Day 1 - Arrival in Prince Rupert. Those who arrive on time will go out for dinner. Night in Prince Rupert.
Day 2 - This morning we'll take the ferry across Hecate Strait from Prince Rupert to Skidegate on Haida Gwaii. The crossing takes upwards of 5 hours and can produce some interesting bird sightings. Close to shore as we weave our way through the islands near Prince Rupert we'll watch out for Cassin's Auklets bobbing about on the water. Black-legged Kittiwakes are often seen in these waters as well. Once we reach the open ocean we'll begin to see the first groups of Sooty Shearwaters, a species that can be seen in the thousands on this crossing sometimes. There is a good chance we'll pick out Short-tailed Shearwater from these flocks of Sooty Shearwaters, and we often see some Pink-footed Shearwaters as well. Parasitic and Pomarine jaegers have been seen on past trips, as have Northern Fulmar, Fork-tailed Storm-Petrel, and Yellow-billed Loon! In addition to birds, cetaceans such as Humpback Whales and Orcas can often be seen. Once we arrive on Haida Gwaii we'll make our way to our motel in Queen Charlotte City where we spend the night.
Day 3 - After a little morning birding around Queen Charlotte City, we'll make another ferry crossing, this one a short, 15 minute ride, across to Moresby Island at Alliford Bay. On the way we will see some interesting seabirds including Common Murre, Rhinoceros Auklet and Pelagic Cormorants. One of the best birding sites on Haida Gwaii is at the Sandspit Airport, where a trail takes you right around the airport, which is situated right next to the beach. Songbirds to expect include Savannah Sparrows, Song Sparrows, Lapland Longspur, American Pipit and Yellow-rumped Warbler. Along the pebbly shore we should see shorebirds including Black Turnstones, Black-bellied Plover, possible Pacific Golden-Plover, Sanderling and Least Sandpipers. Out on the ocean we may see the two common scoter species, White-winged and Surf scoters, and with luck we'll see some of the first Black Scoters of the fall as well. Harlequin Ducks are abundant here and with their stunning colors and patterns, they are a welcome sight. Perhaps we'll spot a Long-tailed Duck as well. In the long grassy areas around the airport we sometimes find Northern Harrier and / or Short-eared Owl. This area has produced some fantastic rarities over recent years, including Curlew Sandpiper and Red-throated Pipit. Night in Queen Charlotte City.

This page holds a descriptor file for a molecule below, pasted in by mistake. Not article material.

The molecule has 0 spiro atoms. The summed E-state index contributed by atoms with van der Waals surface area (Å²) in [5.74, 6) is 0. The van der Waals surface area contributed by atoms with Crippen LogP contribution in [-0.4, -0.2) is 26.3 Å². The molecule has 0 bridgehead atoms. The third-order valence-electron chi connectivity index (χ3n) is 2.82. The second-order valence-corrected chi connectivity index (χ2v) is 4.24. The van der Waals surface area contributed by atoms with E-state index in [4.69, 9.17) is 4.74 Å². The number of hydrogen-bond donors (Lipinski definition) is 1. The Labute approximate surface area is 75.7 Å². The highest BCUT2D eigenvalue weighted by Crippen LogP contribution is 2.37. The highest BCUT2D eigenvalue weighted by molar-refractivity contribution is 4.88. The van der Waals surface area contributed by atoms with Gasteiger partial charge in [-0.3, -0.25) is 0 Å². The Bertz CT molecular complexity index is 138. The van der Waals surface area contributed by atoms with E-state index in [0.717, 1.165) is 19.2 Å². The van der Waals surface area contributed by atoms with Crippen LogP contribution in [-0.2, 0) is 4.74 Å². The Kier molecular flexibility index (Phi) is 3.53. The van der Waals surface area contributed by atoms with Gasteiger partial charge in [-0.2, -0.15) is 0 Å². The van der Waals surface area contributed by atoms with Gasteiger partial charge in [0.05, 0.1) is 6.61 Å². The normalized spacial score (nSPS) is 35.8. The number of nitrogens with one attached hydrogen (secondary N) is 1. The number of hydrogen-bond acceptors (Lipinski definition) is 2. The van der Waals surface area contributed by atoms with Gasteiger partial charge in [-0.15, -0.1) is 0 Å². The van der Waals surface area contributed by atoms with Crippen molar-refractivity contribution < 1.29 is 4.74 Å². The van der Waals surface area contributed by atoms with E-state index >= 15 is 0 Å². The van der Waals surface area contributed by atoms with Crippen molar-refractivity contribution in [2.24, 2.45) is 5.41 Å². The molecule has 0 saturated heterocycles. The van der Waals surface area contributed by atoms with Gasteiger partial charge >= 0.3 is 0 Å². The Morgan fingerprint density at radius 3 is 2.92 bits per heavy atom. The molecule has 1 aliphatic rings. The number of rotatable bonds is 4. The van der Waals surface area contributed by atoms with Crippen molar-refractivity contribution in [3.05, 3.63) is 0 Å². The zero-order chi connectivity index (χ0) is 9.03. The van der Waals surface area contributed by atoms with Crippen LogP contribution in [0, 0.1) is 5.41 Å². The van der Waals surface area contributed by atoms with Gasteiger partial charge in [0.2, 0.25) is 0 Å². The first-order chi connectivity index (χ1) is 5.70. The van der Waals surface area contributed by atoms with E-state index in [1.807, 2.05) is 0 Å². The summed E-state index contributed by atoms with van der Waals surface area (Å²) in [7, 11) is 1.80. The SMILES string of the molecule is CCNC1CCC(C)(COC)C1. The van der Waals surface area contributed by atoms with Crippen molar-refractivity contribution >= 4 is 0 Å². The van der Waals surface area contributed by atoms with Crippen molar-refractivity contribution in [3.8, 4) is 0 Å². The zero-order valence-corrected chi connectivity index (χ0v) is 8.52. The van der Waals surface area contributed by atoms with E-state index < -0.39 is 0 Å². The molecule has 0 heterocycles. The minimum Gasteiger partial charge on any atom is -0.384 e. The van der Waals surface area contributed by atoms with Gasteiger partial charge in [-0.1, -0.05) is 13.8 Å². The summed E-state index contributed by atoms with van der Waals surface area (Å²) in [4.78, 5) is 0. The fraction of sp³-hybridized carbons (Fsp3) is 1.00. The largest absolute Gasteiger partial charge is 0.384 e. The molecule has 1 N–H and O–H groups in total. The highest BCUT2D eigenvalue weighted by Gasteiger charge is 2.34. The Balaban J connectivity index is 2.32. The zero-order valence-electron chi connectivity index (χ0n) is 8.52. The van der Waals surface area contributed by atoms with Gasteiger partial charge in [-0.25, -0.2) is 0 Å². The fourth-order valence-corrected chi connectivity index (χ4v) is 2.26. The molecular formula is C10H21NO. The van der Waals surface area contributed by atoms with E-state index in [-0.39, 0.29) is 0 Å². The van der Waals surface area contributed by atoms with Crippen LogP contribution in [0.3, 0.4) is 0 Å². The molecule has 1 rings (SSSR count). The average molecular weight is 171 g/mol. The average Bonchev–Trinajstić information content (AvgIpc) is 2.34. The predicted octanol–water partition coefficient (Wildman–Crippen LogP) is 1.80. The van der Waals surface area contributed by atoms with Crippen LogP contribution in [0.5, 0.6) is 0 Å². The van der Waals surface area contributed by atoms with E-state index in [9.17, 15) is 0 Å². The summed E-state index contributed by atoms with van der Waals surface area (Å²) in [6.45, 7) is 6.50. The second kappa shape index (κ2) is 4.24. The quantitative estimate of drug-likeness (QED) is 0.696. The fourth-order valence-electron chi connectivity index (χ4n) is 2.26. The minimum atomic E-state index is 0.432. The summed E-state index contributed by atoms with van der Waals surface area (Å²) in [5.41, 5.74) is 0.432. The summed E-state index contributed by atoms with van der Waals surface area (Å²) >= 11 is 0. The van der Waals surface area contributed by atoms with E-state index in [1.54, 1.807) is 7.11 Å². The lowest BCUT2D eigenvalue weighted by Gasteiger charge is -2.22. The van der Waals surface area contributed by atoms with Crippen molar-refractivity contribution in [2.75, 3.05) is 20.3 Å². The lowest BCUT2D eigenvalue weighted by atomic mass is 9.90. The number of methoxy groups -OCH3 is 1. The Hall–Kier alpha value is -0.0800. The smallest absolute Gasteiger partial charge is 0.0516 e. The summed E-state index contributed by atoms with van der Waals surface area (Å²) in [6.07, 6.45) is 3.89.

Day 4 - This morning we will explore areas around old Skidegate where in the gardens we often find some neat birds, including a variety of sparrows such as Fox, Song, and Golden-crowned sparrows. There are often Red-breasted Sapsuckers working the trunks of the trees in this neighborhood, and little flocks of Dark-eyed Juncos and Chestnut-backed Chickadees flit about in the greenery. Bald Eagles are often rather numerous up here as well, and are often the victims of the noisy harassments of Northwestern Crows. We'll follow the east coast of Graham Island north, stopping in at Halibut Bight Rest Stop, another great place to see waterbirds that can often include Pacific Loon, Red-throated Loon, Pigeon Guillemots, Rhinoceros Auklets, scoter and more. We'll pause for lunch in Tlell and then do a little birding in the area. This area of the island has some open farm fields and creates different habitats for birds. Previous trips have yielded Sandhill Cranes, Cackling Geese, Greater White-fronted Geese and Red-tailed Hawk. In 2018, BC's first Common Cuckoo was found in Tlell. From Tlell, we'll travel further north, pausing at Port Clements, where, if time permits, we'll have a look for shorebirds. A juvenile Ruff was found here in September of 2017. We'll head for Massett where we spend the next couple of nights.
Day 5 - After a little prebreakfast birding along the beach in front of our b & b, we'll make our way out towards Rose Spit. We'll pause at Agate Beach to look for Marbled Murrelets bobbing in the surf and see what other goodies await. Once at Rose Spit we'll spend some time walking the edge of the beach where the grassy verge could hold an interesting rarity. Haida Gwaii has had some impressive 'Asian' vagrants over the years, with the likes of Red-legged Kittiwake, Aleutian Tern, Rustic Bunting, Brambling, Spotted Redshank, Common Crane and Eastern Yellow Wagtail making appearances. Of course we can't expect any Siberian vagrants, but we can always hope. This afternoon, we can visit the Delkatla Wildlife Sanctuary where tidal lagoons can be good for shorebirds such as Long-billed Dowitchers, Black-bellied Plovers and Pectoral Sandpipers. Perhaps we'll find a Sharp-tailed Sandpiper? This evening, if anyone wants to, we can head out after dark and have a look and listen for the 'Haida Gwaii' race of the Northern Saw-whet Owl. Night in Masset.
Day 6 - Today holds more explorations around Massett. We'll head for Old Massett and stroll some streets here where migrants and rarities could be hiding. Another excellent place to check for unusual birds is the open country around the golf course in Massett. A return to explore the Tow Hill, Rose Spit area may be in order. Night in Massett.
Day 7 - We'll travel from Massett back to Queen Charlotte City today, doing some more birding along the way. If it's open, we can have a stop at the Haida Gwaii Museum in Skidegate. Once back in Queen Charlotte City we'll take the short ferry ride over to Alliford Bay and check in to our hotel in Sandspit.
Day 8 - Our last morning on the islands, depending on flights, we may have time to check the Sandspit Airport area out one more time before saying our goodbyes.